Here, of course, is a weakness in argumentation. The "scarcity...overcrowding" line has been in play since Malthus in the mid-1700's and has yet to prove out. Nonetheless, the theory remains of interest.

Van Creveld’s pre-Westphalian vision of worldwide low-intensity conflict is not a superficial “back to the future” scenario. First of all, technology will be used toward primitive ends.

...If crime and war become indistinguishable, then “national defense” may in the future be viewed as a local concept. As crime continues to grow in our cities and the ability of state governments and criminal-justice systems to protect their citizens diminishes, urban crime may, according to Van Creveld, “develop into low-intensity conflict by coalescing along racial, religious, social, and political lines.” As small-scale violence multiplies at home and abroad, state armies will continue to shrink, being gradually replaced by a booming private security business, as in West Africa, and by urban mafias, especially in the former communist world, who may be better equipped than municipal police forces to grant physical protection to local inhabitants.

Future wars will be those of communal survival, aggravated or, in many cases, caused by environmental scarcity. These wars will be subnational, meaning that it will be hard for states and local governments to protect their own citizens physically. This is how many states will ultimately die. As state power fades–and with it the state’s ability to help weaker groups within society, not to mention other states–peoples and cultures around the world will be thrown back upon their own strengths and weaknesses, with fewer equalizing mechanisms to protect them.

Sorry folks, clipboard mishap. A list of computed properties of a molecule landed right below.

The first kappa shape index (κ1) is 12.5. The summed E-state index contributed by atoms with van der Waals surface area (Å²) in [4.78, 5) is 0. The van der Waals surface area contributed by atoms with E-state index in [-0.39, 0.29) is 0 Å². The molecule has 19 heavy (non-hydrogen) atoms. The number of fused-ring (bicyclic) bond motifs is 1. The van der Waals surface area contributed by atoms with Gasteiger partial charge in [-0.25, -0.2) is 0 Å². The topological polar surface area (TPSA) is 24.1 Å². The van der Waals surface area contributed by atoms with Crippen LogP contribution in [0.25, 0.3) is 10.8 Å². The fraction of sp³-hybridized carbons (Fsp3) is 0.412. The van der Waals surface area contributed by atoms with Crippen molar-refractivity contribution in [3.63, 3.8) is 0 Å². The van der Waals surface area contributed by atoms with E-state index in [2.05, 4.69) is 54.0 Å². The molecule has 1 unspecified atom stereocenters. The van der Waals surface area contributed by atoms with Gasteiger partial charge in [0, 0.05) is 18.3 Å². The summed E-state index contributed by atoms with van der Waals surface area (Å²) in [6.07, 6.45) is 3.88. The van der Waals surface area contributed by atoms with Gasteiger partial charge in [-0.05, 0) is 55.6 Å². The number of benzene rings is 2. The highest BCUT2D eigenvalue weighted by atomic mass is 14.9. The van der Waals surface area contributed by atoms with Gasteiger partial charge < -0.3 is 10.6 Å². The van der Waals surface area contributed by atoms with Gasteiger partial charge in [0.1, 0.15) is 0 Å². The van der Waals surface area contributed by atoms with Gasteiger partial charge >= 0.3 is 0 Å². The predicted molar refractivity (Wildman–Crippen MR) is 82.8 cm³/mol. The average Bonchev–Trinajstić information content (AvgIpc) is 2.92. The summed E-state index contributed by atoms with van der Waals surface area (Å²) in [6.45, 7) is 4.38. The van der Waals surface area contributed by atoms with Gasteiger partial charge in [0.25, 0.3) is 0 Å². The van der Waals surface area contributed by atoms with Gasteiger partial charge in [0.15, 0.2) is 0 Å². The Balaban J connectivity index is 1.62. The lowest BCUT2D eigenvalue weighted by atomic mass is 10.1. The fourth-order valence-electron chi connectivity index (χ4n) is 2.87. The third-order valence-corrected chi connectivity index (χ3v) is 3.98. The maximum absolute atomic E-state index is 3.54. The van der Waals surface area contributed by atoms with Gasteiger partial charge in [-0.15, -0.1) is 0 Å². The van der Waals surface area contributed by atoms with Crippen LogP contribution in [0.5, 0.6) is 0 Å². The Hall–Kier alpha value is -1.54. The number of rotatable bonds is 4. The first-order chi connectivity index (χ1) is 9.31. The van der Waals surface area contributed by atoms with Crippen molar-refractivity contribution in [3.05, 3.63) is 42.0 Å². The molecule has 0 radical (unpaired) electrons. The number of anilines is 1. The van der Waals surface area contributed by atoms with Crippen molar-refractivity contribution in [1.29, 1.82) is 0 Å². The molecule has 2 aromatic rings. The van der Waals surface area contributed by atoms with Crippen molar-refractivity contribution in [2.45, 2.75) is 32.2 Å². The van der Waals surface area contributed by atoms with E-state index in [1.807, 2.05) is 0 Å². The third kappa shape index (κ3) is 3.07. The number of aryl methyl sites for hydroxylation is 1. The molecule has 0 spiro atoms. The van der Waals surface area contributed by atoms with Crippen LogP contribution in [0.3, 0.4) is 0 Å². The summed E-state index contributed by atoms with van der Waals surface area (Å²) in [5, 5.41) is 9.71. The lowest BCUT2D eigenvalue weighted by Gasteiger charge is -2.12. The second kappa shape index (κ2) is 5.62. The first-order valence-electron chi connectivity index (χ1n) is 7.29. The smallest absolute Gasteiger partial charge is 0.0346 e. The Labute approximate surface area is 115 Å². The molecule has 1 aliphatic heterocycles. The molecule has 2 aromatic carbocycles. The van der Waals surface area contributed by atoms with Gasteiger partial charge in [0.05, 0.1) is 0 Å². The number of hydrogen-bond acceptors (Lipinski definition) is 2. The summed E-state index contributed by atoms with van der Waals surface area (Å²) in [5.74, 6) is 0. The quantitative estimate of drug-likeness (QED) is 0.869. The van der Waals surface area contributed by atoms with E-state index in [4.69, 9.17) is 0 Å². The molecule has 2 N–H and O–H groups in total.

Thus the concern about 'balkanization-by-immigration' of the USA, by the way...

Whereas the distant future will probably see the emergence of a racially hybrid, globalized man, the coming decades will see us more aware of our differences than of our similarities. To the average person, political values will mean less, personal security more. The belief that we are all equal is liable to be replaced by the overriding obsession of the ancient Greek travelers: Why the differences between peoples?

So, Billiam, it's the Anti-Clausewitz for your morning read--because Clausewitz may be too heavy.

1 comment:

Anonymous said...

Dad, is this view valid?

is our government so full of pride they do not see the results of their arrogance?